CCAFS Infrastructure Survey and GIS Integration
Applied Ecology, Inc. provided GIS database management, data conversion and integration into GIS, quality assurance, and database tool development of survey data of all above ground infrastructure for the Cape Canaveral Airforce Station (CCAFS). The project took place in two phases, the start-up and initial workflow validation phase and the subsequent data collection phase. Applied Ecology dedicated significant effort upfront to plan the field data acquisition, create map books, develop the appropriate custom tools to more efficiently process datasets, and conduct a pilot test of the workflow and toolsets to validate and perform any necessary corrections to the data collection and processing workflow.
Most of the survey data was collected by the survey team using a Riegl VZ-400 3D laser scanner. This data was provided to Applied Ecology in AutoCAD format. A small amount of data was collected by more traditional survey methods and provided in CSV format files. We created script tools to batch import CAD files and CSV files into a temporary geodatabase. The feature data in the temporary geodatabase was then combined with the existing feature data using a series of custom script tools that we developed in-house. The use of custom GIS tools greatly increased efficiency in data processing and integration, reducing the project timeline and cost significantly.
types of features
square acres mapped
individual terrestrial LiDAR Scans
The following tasks defined Phase 1:
- Project Startup, mobilization of crew and equipment
- Initial equipment (hardware and software) onsite setup
- Acquired the existing US Air Force SDSFIE geodatabase
- Acquired relevant background layers
- Determined and added additional fields that would help manage the project effort
- Cataloged the existing geospatial datasets
- Prioritized data collection for the pilot test area by establishing a gridded work area
- Established a Workflow SOP (Standard Operating Procedure)
- Created a Map Book of existing data for each of 11 Work Areas to guide the survey team field effort
- Coordinated with the data collection staff on pilot area data collection and processing methodology
- Imported data collected per established methodology and quality assured against high resolution imagery, previously available datasets, and other guidelines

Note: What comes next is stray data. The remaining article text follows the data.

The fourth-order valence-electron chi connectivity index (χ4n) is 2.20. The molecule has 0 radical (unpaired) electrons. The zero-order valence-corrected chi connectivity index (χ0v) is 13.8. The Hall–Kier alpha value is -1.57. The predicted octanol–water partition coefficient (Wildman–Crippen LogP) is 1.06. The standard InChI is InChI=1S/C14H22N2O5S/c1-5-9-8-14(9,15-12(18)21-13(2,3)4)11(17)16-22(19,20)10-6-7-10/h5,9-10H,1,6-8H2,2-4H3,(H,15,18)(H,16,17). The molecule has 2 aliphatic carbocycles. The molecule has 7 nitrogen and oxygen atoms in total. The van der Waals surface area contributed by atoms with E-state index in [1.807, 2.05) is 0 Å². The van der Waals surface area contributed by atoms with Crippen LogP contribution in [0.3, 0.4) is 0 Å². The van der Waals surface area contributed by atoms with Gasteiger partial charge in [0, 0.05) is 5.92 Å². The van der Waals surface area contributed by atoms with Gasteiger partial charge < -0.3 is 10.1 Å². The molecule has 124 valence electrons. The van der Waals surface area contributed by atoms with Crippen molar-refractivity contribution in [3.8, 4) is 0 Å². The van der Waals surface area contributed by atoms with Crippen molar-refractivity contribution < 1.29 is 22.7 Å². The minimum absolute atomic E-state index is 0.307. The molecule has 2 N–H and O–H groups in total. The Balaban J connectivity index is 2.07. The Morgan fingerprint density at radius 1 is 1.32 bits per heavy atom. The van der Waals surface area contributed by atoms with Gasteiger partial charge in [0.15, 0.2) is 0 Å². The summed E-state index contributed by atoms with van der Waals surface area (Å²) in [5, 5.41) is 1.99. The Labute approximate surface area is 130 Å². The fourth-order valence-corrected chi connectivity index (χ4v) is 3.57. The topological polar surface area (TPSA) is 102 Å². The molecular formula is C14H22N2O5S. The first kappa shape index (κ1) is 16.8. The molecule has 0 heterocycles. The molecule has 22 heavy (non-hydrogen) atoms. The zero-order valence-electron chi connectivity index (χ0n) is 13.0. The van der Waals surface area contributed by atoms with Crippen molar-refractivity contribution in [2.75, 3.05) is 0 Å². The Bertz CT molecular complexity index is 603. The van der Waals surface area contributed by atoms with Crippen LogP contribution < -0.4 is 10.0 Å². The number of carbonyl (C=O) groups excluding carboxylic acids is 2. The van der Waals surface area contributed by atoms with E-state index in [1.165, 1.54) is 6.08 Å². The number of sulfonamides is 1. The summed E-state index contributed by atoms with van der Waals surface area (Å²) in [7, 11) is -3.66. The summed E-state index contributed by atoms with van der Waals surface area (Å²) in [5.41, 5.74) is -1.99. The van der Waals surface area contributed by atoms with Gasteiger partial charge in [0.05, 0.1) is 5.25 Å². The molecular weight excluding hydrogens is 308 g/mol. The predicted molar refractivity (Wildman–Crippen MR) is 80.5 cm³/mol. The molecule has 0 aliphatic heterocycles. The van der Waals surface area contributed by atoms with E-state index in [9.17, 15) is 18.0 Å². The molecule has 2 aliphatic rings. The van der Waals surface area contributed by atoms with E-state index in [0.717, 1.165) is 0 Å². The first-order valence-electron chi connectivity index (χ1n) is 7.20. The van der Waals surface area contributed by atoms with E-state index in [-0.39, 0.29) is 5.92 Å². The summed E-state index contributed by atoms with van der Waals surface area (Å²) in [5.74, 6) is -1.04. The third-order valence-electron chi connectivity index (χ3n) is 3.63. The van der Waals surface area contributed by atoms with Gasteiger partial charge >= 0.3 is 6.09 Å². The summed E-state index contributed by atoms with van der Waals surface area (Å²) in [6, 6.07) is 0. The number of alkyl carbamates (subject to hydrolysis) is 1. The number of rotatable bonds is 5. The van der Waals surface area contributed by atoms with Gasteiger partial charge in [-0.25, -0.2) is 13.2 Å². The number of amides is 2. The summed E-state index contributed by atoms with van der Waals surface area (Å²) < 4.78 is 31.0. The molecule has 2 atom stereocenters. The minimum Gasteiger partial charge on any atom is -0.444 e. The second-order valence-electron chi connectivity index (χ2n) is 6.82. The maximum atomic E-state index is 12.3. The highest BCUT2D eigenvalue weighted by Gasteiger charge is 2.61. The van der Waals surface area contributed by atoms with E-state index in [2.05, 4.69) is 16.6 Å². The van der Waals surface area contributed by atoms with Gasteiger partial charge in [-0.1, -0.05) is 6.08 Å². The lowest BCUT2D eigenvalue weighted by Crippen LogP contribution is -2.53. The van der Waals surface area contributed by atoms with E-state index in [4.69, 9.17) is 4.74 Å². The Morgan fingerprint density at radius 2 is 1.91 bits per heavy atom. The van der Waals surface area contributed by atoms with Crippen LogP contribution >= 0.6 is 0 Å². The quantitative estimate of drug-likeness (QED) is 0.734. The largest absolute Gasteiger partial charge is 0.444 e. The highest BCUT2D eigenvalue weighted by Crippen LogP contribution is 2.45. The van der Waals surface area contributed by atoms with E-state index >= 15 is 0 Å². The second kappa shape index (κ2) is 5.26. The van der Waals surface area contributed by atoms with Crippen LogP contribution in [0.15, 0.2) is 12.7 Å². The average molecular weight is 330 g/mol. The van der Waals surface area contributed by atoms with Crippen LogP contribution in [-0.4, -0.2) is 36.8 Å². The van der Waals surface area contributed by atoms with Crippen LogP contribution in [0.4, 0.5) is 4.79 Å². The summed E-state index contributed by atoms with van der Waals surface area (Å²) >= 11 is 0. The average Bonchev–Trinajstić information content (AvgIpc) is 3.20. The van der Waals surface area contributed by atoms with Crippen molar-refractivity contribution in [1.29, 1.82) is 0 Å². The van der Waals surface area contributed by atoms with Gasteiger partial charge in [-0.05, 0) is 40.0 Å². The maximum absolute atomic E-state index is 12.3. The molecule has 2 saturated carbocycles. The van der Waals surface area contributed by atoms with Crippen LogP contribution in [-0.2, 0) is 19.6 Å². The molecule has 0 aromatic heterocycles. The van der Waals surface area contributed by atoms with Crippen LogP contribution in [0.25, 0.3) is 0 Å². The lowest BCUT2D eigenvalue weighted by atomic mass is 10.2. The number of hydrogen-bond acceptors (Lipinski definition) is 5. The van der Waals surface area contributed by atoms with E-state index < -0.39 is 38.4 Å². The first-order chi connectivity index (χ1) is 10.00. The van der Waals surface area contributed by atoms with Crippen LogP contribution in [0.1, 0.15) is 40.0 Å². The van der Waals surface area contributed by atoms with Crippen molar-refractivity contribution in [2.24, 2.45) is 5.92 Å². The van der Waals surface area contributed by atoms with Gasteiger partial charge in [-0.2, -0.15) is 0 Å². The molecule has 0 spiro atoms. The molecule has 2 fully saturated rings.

- Reported deficiencies in incoming data to survey team using maps of missing or incorrect features
- Re-evaluated the workflow and made process improvements, including the development of additional geoprocessing custom tools
- Utilized a coordinated project management approach to plan and refine activities between the survey and GIS team
CCAFS Data Collection and Importation.
The project smoothly transitioned into the second phase, the Ongoing Data Collection, after the data from the Pilot test area was collected, processed and the workflow validated and refined. This allowed the project team to have an efficient and validated SOP for the remainder of the project duration and be able to complete the survey tasks and data management of the GIS data on-time and within budget. This second phase included the following tasks:
- Coordinated gridded data collection and workflow weekly
- Created updated detailed Map Books for data collection of current gridded work area
- Imported the collected data into the appropriate SDSFIE database layer
- QA/QC of the GPS data provided by the survey team
- Reported deficiencies in incoming data to the survey team
- Performed an internal review for each of the 11 work areas with the team
- Performed a review of the feature data for each of the 11 work areas with the client for acceptance
Applied Ecology understands the complexity of managing large datasets and incoming data from multiple groups. To minimize manual validation of extensive datasets, particularly under severe time constraints, we created script tools to replace existing features in the database with the new surveyed location. Attribute information was retained from previously existing features and applied to the newly surveyed feature locations. Creating such tools greatly improved accuracy and repeatability while reducing labor needs.